When the Powerhouse Museum opened in 1988, its Space-beyond this world exhibition included several replica Soviet spacecraft on loan from the then Soviet Academy of Sciences. Amongst this collection of reproduction spacecraft was a 1:2 scale model of the USSR’s Mars 3, the first spacecraft to make a successful touchdown on the surface of Mars.
The Soviet Union had encountered many difficulties with its early Mars program, and Mars-3 was its first major success. Even though the lander ceased to function shortly after touchdown, it transmitted the first image from the Martian surface and the orbiter returned a significant amount of data and images for almost 4 months.
Launched on 28 May, 1971, Mars 3 arrived at the Red Planet on 2 December, just five days after its sibling Mars 2 had crashed onto the Martian surface. Mars 3’s descent module separated from the orbiter and descended to the surface using parachutes and retro rockets, in a manner somewhat similar to the Curiosity rover’s landing on Mars last year. The successful landing was celebrated with philatelic collectables like the example below from the museum’s E.A. and V.I. Crome Collection
Unfortunately for Mars 3, it landed during a raging dust storm, which may have been responsible for it ceasing to transmit after about 15 seconds, without being able to deploy the tiny 4.5kg PROP-M rover it carried. Had it been able to operate, PROP-M would have become the first Martian rover, predating NASA’s Sojourner rover by more than 25 years. Whatever the cause, the Mars 3 lander was never heard from or seen again… until now.
Last year, a Russian citizen science project found four features in a five-year-old image from NASA’s Mars Reconnaissance Orbiter (MRO) that would seem to match the expected debris field from the Mars 3 mission: the parachute, heat shield, terminal retro rocket and lander. A follow-up image by MRO last month shows the same features, indicating that they were not transient surface features in the originally studied image.
Vitali Egorov, head of the largest Russian Internet community following the Curiosity rover, initiated the idea of searching for evidence of the Mars 3 Lander. He modelled what the Mars 3 hardware should look like in an image from the HiRISE instrument on the MRO, and encouraged his group to search the many small features in a high resolution MRO image from 2007 covering the area in Ptolemaeus crater (in Mars’ southern hemsphere) where Mars 3 was predicted to have landed. Likely candidates for the Mars 3 hardware were found on Dec. 31, 2012, with each of the candidate features having a size and shape consistent with the expected hardware, and arranged in the surface pattern expected from the entry, descent and landing sequence.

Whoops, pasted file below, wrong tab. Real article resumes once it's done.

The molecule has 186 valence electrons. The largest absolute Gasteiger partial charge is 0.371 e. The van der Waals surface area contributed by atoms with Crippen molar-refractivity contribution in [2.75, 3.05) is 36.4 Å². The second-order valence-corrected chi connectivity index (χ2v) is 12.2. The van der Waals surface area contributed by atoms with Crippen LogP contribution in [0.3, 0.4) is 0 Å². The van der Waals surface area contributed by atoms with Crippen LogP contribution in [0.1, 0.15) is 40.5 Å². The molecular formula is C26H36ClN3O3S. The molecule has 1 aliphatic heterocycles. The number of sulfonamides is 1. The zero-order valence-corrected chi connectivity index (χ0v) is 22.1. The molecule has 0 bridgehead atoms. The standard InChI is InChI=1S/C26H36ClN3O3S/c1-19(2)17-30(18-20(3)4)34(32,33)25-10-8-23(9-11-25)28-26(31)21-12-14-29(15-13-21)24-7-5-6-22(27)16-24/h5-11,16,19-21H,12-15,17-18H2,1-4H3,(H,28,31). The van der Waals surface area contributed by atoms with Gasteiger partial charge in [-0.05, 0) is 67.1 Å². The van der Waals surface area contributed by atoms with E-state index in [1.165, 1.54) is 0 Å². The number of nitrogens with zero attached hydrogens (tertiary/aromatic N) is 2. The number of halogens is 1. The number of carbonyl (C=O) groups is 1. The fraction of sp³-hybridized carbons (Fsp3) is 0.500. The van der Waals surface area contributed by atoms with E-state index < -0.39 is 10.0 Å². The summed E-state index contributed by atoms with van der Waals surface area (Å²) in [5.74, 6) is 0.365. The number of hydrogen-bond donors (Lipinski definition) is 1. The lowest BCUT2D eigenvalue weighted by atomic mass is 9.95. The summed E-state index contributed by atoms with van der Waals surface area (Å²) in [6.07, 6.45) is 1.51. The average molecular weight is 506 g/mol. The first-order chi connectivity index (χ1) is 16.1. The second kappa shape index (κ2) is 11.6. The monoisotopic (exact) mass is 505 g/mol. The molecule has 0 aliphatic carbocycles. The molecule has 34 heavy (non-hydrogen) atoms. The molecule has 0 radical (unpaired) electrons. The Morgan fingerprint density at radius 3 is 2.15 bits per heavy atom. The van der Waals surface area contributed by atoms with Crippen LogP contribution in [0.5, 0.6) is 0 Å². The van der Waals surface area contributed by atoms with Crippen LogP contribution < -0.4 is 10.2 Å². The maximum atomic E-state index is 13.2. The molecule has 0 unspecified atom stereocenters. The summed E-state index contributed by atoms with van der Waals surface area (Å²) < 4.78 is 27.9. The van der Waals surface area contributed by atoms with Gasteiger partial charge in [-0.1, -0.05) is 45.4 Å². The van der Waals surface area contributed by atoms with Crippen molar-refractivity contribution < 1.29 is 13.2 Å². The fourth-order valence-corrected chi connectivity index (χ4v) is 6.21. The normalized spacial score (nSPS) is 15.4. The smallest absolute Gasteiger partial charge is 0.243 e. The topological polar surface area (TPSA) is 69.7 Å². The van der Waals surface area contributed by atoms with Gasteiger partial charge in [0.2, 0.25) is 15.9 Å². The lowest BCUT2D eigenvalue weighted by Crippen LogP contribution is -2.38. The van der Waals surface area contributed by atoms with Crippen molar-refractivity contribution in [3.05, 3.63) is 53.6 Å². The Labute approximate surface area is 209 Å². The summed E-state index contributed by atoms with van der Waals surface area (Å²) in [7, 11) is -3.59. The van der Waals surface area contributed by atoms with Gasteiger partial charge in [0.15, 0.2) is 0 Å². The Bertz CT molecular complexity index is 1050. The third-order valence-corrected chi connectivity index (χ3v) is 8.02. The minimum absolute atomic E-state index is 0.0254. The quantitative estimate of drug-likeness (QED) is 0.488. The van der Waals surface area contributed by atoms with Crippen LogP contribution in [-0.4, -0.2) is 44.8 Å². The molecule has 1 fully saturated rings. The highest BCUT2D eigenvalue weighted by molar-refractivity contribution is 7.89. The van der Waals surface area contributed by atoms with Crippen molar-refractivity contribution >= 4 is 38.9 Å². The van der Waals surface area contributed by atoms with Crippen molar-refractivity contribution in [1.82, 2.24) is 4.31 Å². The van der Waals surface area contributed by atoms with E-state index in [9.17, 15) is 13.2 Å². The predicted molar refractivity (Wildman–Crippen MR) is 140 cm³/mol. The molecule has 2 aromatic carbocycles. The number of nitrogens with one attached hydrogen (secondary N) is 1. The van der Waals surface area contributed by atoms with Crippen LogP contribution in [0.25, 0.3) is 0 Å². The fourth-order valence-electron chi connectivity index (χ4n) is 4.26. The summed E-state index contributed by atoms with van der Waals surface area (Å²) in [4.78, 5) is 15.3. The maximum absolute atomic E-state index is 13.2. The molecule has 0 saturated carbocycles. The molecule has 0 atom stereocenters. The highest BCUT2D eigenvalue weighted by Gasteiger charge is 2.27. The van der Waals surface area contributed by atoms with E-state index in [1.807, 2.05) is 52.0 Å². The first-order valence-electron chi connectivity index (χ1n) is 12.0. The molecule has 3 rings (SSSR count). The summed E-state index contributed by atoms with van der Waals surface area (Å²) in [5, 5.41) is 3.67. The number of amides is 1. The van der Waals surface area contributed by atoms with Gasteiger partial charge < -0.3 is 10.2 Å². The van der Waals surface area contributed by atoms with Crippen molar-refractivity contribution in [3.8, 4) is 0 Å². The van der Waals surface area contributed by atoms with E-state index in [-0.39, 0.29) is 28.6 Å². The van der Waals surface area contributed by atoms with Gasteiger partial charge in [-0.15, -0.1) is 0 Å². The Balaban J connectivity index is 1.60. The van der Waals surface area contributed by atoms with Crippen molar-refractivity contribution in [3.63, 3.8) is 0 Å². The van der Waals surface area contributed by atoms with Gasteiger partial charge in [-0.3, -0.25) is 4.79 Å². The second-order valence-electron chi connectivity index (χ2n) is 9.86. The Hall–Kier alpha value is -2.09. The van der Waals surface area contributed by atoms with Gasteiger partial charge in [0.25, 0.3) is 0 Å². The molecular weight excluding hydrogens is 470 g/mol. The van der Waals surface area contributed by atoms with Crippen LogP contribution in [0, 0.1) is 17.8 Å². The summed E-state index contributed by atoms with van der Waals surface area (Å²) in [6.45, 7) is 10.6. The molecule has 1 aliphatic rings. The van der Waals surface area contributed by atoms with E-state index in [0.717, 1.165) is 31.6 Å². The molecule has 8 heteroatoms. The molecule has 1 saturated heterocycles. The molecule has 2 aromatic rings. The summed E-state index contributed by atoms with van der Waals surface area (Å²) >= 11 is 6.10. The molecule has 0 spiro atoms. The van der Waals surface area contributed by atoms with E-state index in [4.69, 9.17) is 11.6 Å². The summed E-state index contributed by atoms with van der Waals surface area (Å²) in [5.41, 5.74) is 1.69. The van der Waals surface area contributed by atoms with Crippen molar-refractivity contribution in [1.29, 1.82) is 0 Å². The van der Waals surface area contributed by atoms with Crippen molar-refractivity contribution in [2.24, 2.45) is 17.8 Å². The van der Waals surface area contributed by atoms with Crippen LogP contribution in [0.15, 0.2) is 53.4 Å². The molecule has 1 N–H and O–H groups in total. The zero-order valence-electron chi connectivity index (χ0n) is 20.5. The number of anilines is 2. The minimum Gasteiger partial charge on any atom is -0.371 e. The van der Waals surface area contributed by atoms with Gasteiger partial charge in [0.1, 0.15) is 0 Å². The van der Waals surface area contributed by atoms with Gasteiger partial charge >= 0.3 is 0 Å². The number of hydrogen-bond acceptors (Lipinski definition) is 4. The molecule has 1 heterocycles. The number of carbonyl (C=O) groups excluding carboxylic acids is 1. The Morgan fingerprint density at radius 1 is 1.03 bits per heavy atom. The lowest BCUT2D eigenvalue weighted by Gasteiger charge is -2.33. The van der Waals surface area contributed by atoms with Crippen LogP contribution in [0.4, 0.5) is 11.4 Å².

NASA’s confirmation that the same features appear in a recent MRO image came on April 12, the anniversary of the launch of the world’s first space traveller, Yuri Gagarin (in 1961), and first Space Shuttle launch in 1981: a date which is now celebrated around the world as the UN-designated International Day of Human Spaceflight. While the images certainly suggest that the remains of the Mars 3 mission have now been found, we must remember the caution of Alfred McEwan, HiRise Principal Investigator at the University of Arizona, Tucson: “Together, this set of features and their layout on the ground provide a remarkable match to what is expected from the Mars 3 landing, but alternative explanations for the features cannot be ruled out. Further analysis of the data and future images to better understand the three-dimensional shapes may help to confirm this interpretation.”
Written by Space curator Kerrie Dougherty